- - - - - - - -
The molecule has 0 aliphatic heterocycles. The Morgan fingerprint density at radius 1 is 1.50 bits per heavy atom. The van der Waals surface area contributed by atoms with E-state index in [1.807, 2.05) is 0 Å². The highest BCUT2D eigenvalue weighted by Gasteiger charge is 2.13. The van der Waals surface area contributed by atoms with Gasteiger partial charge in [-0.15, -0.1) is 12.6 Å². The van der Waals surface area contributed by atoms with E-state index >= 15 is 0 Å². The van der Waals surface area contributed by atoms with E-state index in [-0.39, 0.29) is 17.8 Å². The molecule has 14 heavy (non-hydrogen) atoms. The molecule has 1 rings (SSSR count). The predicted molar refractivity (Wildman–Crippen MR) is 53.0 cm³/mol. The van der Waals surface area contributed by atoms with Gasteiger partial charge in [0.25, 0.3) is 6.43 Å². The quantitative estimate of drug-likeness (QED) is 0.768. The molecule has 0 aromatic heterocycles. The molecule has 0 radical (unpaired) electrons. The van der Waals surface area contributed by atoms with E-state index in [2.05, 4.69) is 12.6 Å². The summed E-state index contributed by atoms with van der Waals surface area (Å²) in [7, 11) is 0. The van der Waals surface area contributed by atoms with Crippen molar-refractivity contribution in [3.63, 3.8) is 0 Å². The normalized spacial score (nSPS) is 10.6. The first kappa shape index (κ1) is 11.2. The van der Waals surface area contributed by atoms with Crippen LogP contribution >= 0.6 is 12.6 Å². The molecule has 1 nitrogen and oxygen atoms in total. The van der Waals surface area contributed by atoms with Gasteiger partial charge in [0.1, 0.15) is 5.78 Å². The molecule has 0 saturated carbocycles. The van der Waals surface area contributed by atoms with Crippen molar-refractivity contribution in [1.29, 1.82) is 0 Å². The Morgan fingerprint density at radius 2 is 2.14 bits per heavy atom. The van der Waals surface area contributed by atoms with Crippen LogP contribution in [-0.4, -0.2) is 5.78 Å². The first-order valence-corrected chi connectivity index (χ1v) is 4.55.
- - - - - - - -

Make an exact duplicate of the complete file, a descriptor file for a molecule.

The molecule has 0 aliphatic heterocycles. The Morgan fingerprint density at radius 1 is 1.50 bits per heavy atom. The van der Waals surface area contributed by atoms with E-state index in [1.807, 2.05) is 0 Å². The highest BCUT2D eigenvalue weighted by Gasteiger charge is 2.13. The van der Waals surface area contributed by atoms with Gasteiger partial charge in [-0.15, -0.1) is 12.6 Å². The van der Waals surface area contributed by atoms with E-state index >= 15 is 0 Å². The van der Waals surface area contributed by atoms with E-state index in [-0.39, 0.29) is 17.8 Å². The molecule has 14 heavy (non-hydrogen) atoms. The molecule has 1 rings (SSSR count). The predicted molar refractivity (Wildman–Crippen MR) is 53.0 cm³/mol. The van der Waals surface area contributed by atoms with Gasteiger partial charge in [0.25, 0.3) is 6.43 Å². The quantitative estimate of drug-likeness (QED) is 0.768. The molecule has 0 aromatic heterocycles. The molecule has 0 radical (unpaired) electrons. The van der Waals surface area contributed by atoms with E-state index in [2.05, 4.69) is 12.6 Å². The summed E-state index contributed by atoms with van der Waals surface area (Å²) in [7, 11) is 0. The van der Waals surface area contributed by atoms with Crippen molar-refractivity contribution in [3.63, 3.8) is 0 Å². The normalized spacial score (nSPS) is 10.6. The first kappa shape index (κ1) is 11.2. The van der Waals surface area contributed by atoms with Crippen LogP contribution >= 0.6 is 12.6 Å². The molecule has 1 nitrogen and oxygen atoms in total. The van der Waals surface area contributed by atoms with Gasteiger partial charge in [0.1, 0.15) is 5.78 Å². The molecule has 0 saturated carbocycles. The van der Waals surface area contributed by atoms with Crippen molar-refractivity contribution in [1.29, 1.82) is 0 Å². The Morgan fingerprint density at radius 2 is 2.14 bits per heavy atom. The van der Waals surface area contributed by atoms with Crippen LogP contribution in [-0.4, -0.2) is 5.78 Å². The first-order valence-corrected chi connectivity index (χ1v) is 4.55.